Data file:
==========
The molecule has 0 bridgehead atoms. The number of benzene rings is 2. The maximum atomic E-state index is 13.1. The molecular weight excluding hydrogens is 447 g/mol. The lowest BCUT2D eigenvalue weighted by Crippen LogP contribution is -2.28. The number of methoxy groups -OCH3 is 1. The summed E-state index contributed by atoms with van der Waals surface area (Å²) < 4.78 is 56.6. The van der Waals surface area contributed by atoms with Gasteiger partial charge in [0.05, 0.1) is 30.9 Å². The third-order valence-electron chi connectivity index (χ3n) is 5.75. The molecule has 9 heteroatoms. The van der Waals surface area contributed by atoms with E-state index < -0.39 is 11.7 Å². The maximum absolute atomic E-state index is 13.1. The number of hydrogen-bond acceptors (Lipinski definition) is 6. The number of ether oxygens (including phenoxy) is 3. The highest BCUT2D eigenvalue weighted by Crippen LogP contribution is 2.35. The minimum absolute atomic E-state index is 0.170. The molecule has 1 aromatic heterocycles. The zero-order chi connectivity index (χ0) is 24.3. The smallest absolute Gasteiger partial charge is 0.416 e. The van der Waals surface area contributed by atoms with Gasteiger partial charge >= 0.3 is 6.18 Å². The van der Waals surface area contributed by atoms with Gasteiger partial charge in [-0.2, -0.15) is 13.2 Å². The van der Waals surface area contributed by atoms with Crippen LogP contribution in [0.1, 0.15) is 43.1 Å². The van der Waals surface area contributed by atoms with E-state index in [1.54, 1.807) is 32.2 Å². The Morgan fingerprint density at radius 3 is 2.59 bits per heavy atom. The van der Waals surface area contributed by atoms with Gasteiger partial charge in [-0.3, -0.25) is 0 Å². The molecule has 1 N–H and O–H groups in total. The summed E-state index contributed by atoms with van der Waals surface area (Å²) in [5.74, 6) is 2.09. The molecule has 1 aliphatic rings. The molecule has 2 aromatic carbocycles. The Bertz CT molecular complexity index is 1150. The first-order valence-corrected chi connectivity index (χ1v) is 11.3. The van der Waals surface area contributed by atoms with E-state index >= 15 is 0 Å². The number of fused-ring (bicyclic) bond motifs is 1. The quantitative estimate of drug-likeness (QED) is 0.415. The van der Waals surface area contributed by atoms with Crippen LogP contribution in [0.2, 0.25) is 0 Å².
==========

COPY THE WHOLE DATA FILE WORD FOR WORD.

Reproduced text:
The molecule has 0 bridgehead atoms. The number of benzene rings is 2. The maximum atomic E-state index is 13.1. The molecular weight excluding hydrogens is 447 g/mol. The lowest BCUT2D eigenvalue weighted by Crippen LogP contribution is -2.28. The number of methoxy groups -OCH3 is 1. The summed E-state index contributed by atoms with van der Waals surface area (Å²) < 4.78 is 56.6. The van der Waals surface area contributed by atoms with Gasteiger partial charge in [0.05, 0.1) is 30.9 Å². The third-order valence-electron chi connectivity index (χ3n) is 5.75. The molecule has 9 heteroatoms. The van der Waals surface area contributed by atoms with E-state index < -0.39 is 11.7 Å². The maximum absolute atomic E-state index is 13.1. The number of hydrogen-bond acceptors (Lipinski definition) is 6. The number of ether oxygens (including phenoxy) is 3. The highest BCUT2D eigenvalue weighted by Crippen LogP contribution is 2.35. The minimum absolute atomic E-state index is 0.170. The molecule has 1 aromatic heterocycles. The zero-order chi connectivity index (χ0) is 24.3. The smallest absolute Gasteiger partial charge is 0.416 e. The van der Waals surface area contributed by atoms with Gasteiger partial charge >= 0.3 is 6.18 Å². The van der Waals surface area contributed by atoms with Gasteiger partial charge in [-0.2, -0.15) is 13.2 Å². The van der Waals surface area contributed by atoms with Crippen LogP contribution in [0.1, 0.15) is 43.1 Å². The van der Waals surface area contributed by atoms with E-state index in [1.54, 1.807) is 32.2 Å². The Morgan fingerprint density at radius 3 is 2.59 bits per heavy atom. The van der Waals surface area contributed by atoms with Gasteiger partial charge in [-0.3, -0.25) is 0 Å². The molecule has 1 N–H and O–H groups in total. The summed E-state index contributed by atoms with van der Waals surface area (Å²) in [5.74, 6) is 2.09. The molecule has 1 aliphatic rings. The molecule has 2 aromatic carbocycles. The Bertz CT molecular complexity index is 1150. The first-order valence-corrected chi connectivity index (χ1v) is 11.3. The van der Waals surface area contributed by atoms with E-state index >= 15 is 0 Å². The number of fused-ring (bicyclic) bond motifs is 1. The quantitative estimate of drug-likeness (QED) is 0.415. The van der Waals surface area contributed by atoms with Crippen LogP contribution in [0.2, 0.25) is 0 Å².